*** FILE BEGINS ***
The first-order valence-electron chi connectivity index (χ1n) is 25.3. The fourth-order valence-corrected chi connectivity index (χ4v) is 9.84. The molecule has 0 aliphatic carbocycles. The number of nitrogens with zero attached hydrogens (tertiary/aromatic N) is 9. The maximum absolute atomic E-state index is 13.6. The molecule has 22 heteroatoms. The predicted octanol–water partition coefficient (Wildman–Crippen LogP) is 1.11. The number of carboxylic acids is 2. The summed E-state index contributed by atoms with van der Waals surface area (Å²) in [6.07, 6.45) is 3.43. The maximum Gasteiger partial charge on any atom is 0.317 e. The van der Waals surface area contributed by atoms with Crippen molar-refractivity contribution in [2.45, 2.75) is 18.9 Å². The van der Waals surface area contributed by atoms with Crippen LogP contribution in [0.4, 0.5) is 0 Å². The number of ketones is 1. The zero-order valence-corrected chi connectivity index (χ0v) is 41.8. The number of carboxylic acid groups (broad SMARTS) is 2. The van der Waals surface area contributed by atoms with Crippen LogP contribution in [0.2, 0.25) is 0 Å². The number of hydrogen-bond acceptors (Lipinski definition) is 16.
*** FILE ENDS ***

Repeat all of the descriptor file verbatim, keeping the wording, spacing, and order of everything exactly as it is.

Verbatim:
The first-order valence-electron chi connectivity index (χ1n) is 25.3. The fourth-order valence-corrected chi connectivity index (χ4v) is 9.84. The molecule has 0 aliphatic carbocycles. The number of nitrogens with zero attached hydrogens (tertiary/aromatic N) is 9. The maximum absolute atomic E-state index is 13.6. The molecule has 22 heteroatoms. The predicted octanol–water partition coefficient (Wildman–Crippen LogP) is 1.11. The number of carboxylic acids is 2. The summed E-state index contributed by atoms with van der Waals surface area (Å²) in [6.07, 6.45) is 3.43. The maximum Gasteiger partial charge on any atom is 0.317 e. The van der Waals surface area contributed by atoms with Crippen molar-refractivity contribution in [2.45, 2.75) is 18.9 Å². The van der Waals surface area contributed by atoms with Crippen LogP contribution in [0.4, 0.5) is 0 Å². The number of ketones is 1. The zero-order valence-corrected chi connectivity index (χ0v) is 41.8. The number of carboxylic acid groups (broad SMARTS) is 2. The van der Waals surface area contributed by atoms with Crippen LogP contribution in [0.2, 0.25) is 0 Å². The number of hydrogen-bond acceptors (Lipinski definition) is 16.